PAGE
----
Lipid metabolism rearrangements in nonalcoholic fatty liver disease (NAFLD) contribute to disease progression. NAFLD has emerged as a major risk for hepatocellular carcinoma (HCC), where metabolic reprogramming is a hallmark. Identification of metabolic drivers might reveal therapeutic targets to improve HCC treatment. Here, we investigated the contribution of transcription factors E2F1 and E2F2 to NAFLD-related HCC and their involvement in metabolic rewiring during disease progression. In mice receiving a high-fat diet (HFD) and diethylnitrosamine (DEN) administration, E2f1 and E2f2 expressions were increased in NAFLD-related HCC. In human NAFLD, E2F1 and E2F2 levels were also increased and positively correlated. E2f1 -/- and E2f2 -/- mice were resistant to DEN-HFD-induced hepatocarcinogenesis and associated lipid accumulation. Administration of DEN-HFD in E2f1 -/- and E2f2 -/- mice enhanced fatty acid oxidation (FAO) and increased expression of Cpt2, an enzyme essential for FAO, whose downregulation is linked to NAFLD-related hepatocarcinogenesis. These results were recapitulated following E2f2 knockdown in liver, and overexpression of E2f2 elicited opposing effects. E2F2 binding to the Cpt2 promoter was enhanced in DEN-HFD-administered mouse livers compared with controls, implying a direct role for E2F2 in transcriptional repression. In human HCC, E2F1 and E2F2 expressions inversely correlated with CPT2 expression. Collectively, these results indicate that activation of the E2F1-E2F2-CPT2 axis provides a lipid-rich environment required for hepatocarcinogenesis. SIGNIFICANCE: These findings identify E2F1 and E2F2 transcription factors as metabolic drivers of hepatocellular carcinoma, where deletion of just one is sufficient to prevent disease. GRAPHICAL ABSTRACT: http://cancerres.aacrjournals.org/content/canres/81/11/2874/F1.large.jpg.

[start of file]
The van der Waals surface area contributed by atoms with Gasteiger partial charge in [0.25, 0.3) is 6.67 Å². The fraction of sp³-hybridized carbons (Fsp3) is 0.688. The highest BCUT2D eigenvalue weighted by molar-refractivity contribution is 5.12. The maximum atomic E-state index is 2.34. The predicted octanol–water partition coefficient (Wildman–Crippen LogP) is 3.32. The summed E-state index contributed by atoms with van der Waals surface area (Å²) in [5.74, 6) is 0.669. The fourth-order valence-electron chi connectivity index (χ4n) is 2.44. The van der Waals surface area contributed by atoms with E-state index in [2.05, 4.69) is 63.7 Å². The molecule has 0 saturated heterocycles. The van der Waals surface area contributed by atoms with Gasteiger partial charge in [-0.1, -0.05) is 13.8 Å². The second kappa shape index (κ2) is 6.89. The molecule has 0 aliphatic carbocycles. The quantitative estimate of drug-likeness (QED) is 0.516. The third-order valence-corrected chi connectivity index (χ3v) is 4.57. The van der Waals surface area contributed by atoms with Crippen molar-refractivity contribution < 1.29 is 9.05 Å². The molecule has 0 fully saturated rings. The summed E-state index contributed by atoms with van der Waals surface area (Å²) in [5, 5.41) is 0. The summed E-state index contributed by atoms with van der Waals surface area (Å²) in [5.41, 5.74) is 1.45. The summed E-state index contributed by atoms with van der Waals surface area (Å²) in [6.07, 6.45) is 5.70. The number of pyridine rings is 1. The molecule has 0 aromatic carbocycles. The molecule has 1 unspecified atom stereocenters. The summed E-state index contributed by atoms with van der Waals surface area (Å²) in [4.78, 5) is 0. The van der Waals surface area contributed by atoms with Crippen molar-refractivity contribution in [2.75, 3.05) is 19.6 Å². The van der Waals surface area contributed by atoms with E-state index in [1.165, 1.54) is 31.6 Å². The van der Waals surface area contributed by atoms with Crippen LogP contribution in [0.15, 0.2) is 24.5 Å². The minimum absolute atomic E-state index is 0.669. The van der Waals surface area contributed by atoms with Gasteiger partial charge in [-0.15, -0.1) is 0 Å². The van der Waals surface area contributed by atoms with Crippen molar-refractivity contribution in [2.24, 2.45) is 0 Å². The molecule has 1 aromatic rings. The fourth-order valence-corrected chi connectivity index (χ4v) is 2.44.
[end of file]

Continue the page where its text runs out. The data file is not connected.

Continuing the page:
©2021 American Association for Cancer Research.